Company X adds an if activity to the BPEL process of the MFTProcessor composite. Each if activity branch defines an XPath expression for processing a different type of payload that Oracle MFT sends to a SOA composite and implements inline processing to call the ProcessOrder service created in Creating an Order Processing System. Figure 9-11 provides details.
Figure 9-11 If Activity Branches
Description of "Figure 9-11 If Activity Branches"
The branches are defined as follows:
FtpRefFile: Passes a file by reference. The file is transferred using FTP. This branch uses an XPath expression of
xp20:compare($PayloadType,'FtpRefFile') = 0.
FtpRefDir: Passes a directory of files by reference. The directory of files is transferred using FTP. This branch uses an XPath expression of
xp20:compare($PayloadType,'FtpRefDir') = 0.
FileRefFile: Passes a file by reference. The file is passed requiring special handling using a file adapter. This branch uses an XPath expression of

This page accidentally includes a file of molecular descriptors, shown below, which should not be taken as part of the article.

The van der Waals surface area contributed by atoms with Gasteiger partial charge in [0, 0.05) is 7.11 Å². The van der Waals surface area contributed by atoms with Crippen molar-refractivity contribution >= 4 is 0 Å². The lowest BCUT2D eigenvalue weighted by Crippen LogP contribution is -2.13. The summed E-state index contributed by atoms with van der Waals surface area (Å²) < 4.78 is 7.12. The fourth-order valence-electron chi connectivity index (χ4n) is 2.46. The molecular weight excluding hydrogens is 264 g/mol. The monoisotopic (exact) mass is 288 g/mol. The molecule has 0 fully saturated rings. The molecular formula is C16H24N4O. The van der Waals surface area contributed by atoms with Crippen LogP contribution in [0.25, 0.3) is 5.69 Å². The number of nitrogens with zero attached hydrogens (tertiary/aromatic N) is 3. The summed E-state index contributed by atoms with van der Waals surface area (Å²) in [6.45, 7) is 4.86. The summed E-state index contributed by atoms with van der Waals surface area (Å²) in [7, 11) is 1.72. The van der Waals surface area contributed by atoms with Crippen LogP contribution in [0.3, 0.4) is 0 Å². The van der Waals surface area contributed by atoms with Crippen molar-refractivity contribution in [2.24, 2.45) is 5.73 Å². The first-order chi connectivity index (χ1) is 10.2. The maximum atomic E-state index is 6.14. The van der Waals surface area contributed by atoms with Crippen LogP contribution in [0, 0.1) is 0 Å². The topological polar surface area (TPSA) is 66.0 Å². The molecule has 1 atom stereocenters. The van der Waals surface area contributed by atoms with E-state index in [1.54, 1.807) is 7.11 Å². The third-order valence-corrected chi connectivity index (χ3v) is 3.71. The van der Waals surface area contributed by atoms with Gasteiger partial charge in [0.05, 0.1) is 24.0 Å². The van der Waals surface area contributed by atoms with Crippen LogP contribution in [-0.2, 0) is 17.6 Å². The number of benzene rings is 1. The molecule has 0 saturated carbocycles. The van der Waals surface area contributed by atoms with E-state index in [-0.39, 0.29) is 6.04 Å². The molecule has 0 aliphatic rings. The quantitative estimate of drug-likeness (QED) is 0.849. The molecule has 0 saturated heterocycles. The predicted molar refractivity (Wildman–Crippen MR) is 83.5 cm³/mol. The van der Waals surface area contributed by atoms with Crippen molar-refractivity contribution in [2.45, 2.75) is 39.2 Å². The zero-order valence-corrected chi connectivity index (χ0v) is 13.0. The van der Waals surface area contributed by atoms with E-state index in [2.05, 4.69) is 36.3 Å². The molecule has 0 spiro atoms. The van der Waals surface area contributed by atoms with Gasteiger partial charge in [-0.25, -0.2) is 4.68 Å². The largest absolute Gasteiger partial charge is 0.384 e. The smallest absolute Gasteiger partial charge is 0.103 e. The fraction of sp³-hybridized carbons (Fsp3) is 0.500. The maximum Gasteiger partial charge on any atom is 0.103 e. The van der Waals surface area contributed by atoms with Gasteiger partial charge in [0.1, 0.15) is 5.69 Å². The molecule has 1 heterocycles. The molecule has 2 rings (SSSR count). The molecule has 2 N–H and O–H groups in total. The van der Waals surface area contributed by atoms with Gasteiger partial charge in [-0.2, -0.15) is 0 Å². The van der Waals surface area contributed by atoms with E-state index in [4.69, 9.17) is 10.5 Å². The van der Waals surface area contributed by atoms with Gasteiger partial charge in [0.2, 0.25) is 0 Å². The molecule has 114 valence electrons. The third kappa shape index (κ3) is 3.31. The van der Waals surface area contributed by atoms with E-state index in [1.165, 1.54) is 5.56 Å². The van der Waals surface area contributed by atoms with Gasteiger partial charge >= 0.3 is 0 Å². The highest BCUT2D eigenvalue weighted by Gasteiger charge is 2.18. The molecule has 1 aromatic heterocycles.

xp20:compare($PayloadType,'FileRefFile') = 0.
FileRefDir: Passes a directory of files by reference. A directory of files is passed requiring special handling using a file adapter. This branch uses an XPath expression of
xp20:compare($PayloadType,'FileRefDir') = 0.
InlineBinary: Passes a binary file inline. This branch uses an XPath expression of
xp20:compare($PayloadType,'InlineBinary') = 0.
InlineXML: Passes an XML file inline. Because this is the else branch, no expression is required.
After redeployment, the audit trail of the business flow instance shows two order files (OrderSample.xml and OrderSampleLarge.xml). Each file takes a different path in the SOA BPEL process based on the XPath expression in the if branch. Figure 9-12 provides details.
Figure 9-12 Audit Trail
Description of "Figure 9-12 Audit Trail"